That Day When I Flew Over an Erupting Volcano
I’ve been lucky enough to ride in a few helicopters in recent years. I confess that I’d become a bit blasé about it. Another exotic trip, another helicopter ride. Ho hum.
However, nothing could have prepared me for the Reunion Island helicopter ride. My previous helicopter trips were like tricycle rides in comparison.
The ride started out as I expected — we took off and skirted the ocean, with pretty views of the island’s western beaches and coastal towns. This was nice.
But then we turned eastward, toward the island’s interior. The helicopter began to climb.
Did I mention that Reunion formed over a volcanic hotspot? The island is basically a big pile of volcanic rock bubbling above the surface of the ocean. The tallest peak on the island, Piton des Nieges, is a dormant volcano more than 3000 meters (9842 feet) tall. Piton des Neiges is surrounded by three massive calderas, or cirques — giant, lush-green craters surrounded by soaring waterfalls and dotted with quaint villages accessible only by foot.
On the other side of the island is Piton de la Fournaise, an active volcano that has erupted more than 100 times in the last 400 years. Piton de la Fournaise has been erupting on and off this whole year. It was in rare form during our visit.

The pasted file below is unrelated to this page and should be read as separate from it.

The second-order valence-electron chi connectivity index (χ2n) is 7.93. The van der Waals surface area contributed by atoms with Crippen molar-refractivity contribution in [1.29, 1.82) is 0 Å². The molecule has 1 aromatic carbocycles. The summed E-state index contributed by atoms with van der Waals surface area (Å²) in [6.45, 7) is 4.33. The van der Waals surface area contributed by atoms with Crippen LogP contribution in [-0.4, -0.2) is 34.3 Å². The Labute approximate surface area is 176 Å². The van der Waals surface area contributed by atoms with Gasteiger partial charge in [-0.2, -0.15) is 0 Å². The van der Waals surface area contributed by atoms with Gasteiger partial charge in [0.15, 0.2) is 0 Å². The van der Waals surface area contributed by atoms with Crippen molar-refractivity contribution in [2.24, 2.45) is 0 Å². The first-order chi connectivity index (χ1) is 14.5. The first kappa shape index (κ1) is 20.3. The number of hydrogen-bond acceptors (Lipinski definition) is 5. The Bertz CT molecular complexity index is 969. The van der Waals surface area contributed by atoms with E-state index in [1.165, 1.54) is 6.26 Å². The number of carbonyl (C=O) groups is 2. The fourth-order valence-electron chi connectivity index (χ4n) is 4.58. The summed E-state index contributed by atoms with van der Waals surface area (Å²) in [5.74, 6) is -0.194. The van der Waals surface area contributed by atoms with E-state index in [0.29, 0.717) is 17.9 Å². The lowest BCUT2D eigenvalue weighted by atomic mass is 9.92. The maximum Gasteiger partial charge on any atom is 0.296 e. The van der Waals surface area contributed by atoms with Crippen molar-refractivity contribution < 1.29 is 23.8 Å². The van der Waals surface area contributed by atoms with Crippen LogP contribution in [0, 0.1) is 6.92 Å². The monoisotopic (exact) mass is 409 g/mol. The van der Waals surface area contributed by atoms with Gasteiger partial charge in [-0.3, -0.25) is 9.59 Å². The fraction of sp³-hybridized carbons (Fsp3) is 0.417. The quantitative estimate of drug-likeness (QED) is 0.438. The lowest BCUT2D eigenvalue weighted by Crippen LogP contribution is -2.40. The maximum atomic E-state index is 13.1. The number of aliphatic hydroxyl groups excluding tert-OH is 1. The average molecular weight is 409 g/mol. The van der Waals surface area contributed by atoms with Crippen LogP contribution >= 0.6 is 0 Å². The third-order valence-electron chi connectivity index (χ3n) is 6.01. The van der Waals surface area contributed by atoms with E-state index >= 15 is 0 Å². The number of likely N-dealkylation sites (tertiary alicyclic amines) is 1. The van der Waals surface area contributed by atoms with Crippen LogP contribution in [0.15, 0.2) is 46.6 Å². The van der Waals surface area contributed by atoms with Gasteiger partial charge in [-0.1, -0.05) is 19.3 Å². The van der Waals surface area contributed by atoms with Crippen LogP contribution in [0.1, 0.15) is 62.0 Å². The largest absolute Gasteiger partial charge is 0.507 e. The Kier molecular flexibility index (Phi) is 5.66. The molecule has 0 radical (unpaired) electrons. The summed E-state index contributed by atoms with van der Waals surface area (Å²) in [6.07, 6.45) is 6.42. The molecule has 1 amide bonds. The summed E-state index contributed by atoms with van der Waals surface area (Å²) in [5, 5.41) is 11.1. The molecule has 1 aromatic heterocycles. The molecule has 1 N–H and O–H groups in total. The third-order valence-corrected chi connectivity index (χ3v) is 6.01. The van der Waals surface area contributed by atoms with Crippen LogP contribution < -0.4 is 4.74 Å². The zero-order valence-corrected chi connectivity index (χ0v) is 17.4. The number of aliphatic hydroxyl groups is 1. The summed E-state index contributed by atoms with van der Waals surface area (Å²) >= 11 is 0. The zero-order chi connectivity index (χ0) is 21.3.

I’m doing my best to describe Reunion’s geography, but I’m no geographer and it’s a useless endeavor anyway. People had told me all of this before, too, but I didn’t get it until that helicopter crested the edge of the cirque. Below there was nothing but green. Above was nothing but blue. Ahead was a rocky precipice, and beyond that, white clouds.
The pilot was speaking into my headphones but I couldn’t understand a word — his French accent was strong and the background noise was loud. The copter’s engine revved. Then we made a little hop, my stomach lurched, and we dropped over the precipice into the Cirque de Mafat. Everyone in the helicopter screamed, literally, with delight.
We flew over emerald green mountainsides, cliffs, and magical waterfalls. We circled the Trou de Fer, or Iron Hole: six waterfalls dumping water about 200 meters down. We took several flips through this canyon so everyone got a good view.
Then we flew across the island to the active volcano. I could barely breathe when we flew over the volcano. But there was more magnificence to come – yawning rover valleys, tiny villages nestled into the Cirque de Salazie, the spectacular western coast and its turquoise coral reef.
And then we landed.
The Reunion Island helicopter ride ranks firmly in the top five most incredible experiences of my life, hands down.
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Heather Mason is a blogger at 2summer.net.